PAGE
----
Research & Innovation

Stevens Institute for Artificial Intelligence Enters Partnership with Eastech Controls, a Company that Develops “Smart” Asset Management Solutions for Wastewater Infrastructure Networks

The partnership will open opportunities to study the world’s rapidly aging and faulty wastewater infrastructure and develop AI-based algorithms to mitigate the consequences of toxic sewage overflows and pollution within our waterways.

Graphical depiction of i-tracking

When Jason Corso was appointed to the directorship of Stevens Institute of Technology’s artificial intelligence (AI) consortium earlier this year, he went on a listening tour to talk to various faculty. Professors, recognizing how AI and data science have become increasingly important in the wider world, told him they wanted greater connections with industry.

Since he became director at the Stevens Institute for Artificial Intelligence (SIAI), these bridges to industry have ramped up with the latest being a collaboration with Eastech Controls, a company based in Saddle River, New Jersey that develops and manufactures “smart” sensing technologies coupled with advanced analytical software for wastewater utilities throughout North America.

This new partnership, with Eastech contributing $40,000 to the university, entails Stevens SIAI faculty and students working alongside Eastech engineers to enhance the development of the company’s AI-driven solutions.

“This is a great partnership because it will expose our students and faculty to real-world, socially relevant problems regarding environmental wastewater infrastructure. And these problems are timely because of the increased concern over flooding, climate change and infrastructure,” said Corso, a professor of computer science who also holds the Viola Ward Brinning and Elbert Calhoun Brinning Endowed Chair.

Eastech screen

Robert Donnelly, board member at Eastech, said, “We're always excited about an opportunity to be able to collaborate with any institution and especially a school like Stevens, which is at the leading edge of technology.”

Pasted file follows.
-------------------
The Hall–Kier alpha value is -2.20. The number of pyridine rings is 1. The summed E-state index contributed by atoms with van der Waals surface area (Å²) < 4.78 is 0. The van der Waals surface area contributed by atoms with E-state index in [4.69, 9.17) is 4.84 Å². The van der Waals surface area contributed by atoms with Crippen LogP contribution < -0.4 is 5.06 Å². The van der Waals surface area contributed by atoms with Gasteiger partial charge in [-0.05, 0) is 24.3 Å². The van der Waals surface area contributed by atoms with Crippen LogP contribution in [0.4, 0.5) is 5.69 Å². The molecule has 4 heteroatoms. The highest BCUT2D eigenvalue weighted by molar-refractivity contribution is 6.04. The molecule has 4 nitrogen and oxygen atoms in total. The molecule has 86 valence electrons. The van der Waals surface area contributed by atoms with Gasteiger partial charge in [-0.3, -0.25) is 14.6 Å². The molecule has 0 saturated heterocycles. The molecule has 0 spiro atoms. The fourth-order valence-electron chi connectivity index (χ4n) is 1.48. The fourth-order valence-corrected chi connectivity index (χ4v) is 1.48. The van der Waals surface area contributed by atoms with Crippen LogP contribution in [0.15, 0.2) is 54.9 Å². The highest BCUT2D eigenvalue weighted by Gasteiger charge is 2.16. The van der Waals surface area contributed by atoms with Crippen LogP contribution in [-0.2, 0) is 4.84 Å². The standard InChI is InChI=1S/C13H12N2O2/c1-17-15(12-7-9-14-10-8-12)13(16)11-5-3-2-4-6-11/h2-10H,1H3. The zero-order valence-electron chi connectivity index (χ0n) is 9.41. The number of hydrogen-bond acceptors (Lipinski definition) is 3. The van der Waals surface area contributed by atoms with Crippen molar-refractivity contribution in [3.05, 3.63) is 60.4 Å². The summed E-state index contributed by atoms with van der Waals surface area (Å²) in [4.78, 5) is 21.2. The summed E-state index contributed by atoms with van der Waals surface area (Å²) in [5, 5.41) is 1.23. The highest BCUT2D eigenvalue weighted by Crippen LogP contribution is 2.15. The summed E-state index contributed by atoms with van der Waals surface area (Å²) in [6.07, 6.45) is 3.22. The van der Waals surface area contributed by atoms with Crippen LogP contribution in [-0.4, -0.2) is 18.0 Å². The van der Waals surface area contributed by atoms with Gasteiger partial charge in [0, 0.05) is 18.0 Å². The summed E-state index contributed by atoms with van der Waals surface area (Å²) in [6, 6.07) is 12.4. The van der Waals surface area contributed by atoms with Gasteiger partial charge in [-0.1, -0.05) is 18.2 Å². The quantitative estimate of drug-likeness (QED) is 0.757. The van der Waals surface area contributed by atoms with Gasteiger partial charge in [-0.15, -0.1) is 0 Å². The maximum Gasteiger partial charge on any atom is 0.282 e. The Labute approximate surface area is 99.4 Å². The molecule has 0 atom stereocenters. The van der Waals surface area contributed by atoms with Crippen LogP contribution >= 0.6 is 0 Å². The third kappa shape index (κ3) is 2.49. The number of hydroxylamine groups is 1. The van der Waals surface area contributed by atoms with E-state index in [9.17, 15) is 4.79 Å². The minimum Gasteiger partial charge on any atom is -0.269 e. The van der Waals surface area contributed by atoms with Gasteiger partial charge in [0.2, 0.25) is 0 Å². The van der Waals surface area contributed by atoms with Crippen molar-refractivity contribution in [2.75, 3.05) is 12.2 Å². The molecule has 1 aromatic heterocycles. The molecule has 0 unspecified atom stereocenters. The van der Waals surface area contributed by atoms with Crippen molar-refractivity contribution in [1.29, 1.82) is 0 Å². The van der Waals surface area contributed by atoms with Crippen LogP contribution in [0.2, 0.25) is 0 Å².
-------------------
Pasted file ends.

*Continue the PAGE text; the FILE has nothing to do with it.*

Eastech, which also has a manufacturing and research facility in Tulsa, Oklahoma, has developed a state-of-the-art ultrasonic sensor “for identifying and alerting municipal wastewater engineers to inflow and infiltration problems in their wastewater systems,” said Donnelly. The sensor, working in conjunction with Eastech’s cloud-based analytical software is less expensive, easier to install, more accurate and generates data rich analytics for municipal wastewater engineers.

The newly developed sensing technology, coupled with Eastech’s AI-driven Intellis software platform, provides actionable intelligence for municipalities and utilities requiring the need for monitoring and assessing wastewater infrastructure performance on a constant basis. Eastech initially began developing this technology in 2015 in order to participate in the federally-funded, nationwide Smart Cities Initiative in 2015, which saw more than $160 million earmarked to help local communities deal with important challenges, such as managing the impacts of climate change.

Donnelly said these highly advanced sensors are important because most municipalities are dealing with wastewater infrastructure problems on a daily basis. This means that when there's a storm or a heavy rain event, wastewater overflows manholes and causes a multitude of issues such as sewage overflows into rivers and streams, and backups into people’s homes, and the costly overburdening of treatment plants. Donnelly called the present situation “a significant global issue that costs cities, municipalities and utilities immense amounts of money on a continual basis.”

Images of flooded homes and streets from Hurricane Ida, as well as the many other recent water related weather events illustrate why proactive sensing and monitoring technologies of wastewater issues are important, said Donnelly.

The alliance between Stevens and Eastech will involve the company sharing proprietary technologies with students in order to develop advanced AI solutions for predicting flows and risks of failure in a specific pipeline especially after an unanticipated rainfall, said Corso. Students interested in this partnership would form teams next semester to perform applied research on questions that are of interest to Eastech.

Donnelly said the company’s aim is for this collaboration to yield insights on the performance of Eastech’s Intellis platform while discovering unique AI solutions for enhancing its capabilities.

“We're looking to build bridges,” said Corso about the Eastech partnership and future industrial partnerships with SIAI. “We have great students who can be hired by those companies that are part of these bridges. The companies will provide projects for the students that give them experience to tackle real-world problems.”

Artificial intelligence and data science are becoming increasingly important tools in industry and research, from finance to environmental sensing. With the aim to position the school as a beacon on AI research and education, Stevens formed SIAI in 2018 with K.P. (Suba) Subbalakshmi as founding director. Corso joined Stevens and SIAI in January of this year. The collaborative, interdisciplinary organization is made up of 52 faculty working with AI on different problems such as bridge and infrastructure analysis, diabetes, Alzheimer’s Disease, cybersecurity, autonomous vehicles and more. For more on SIAI, read here.

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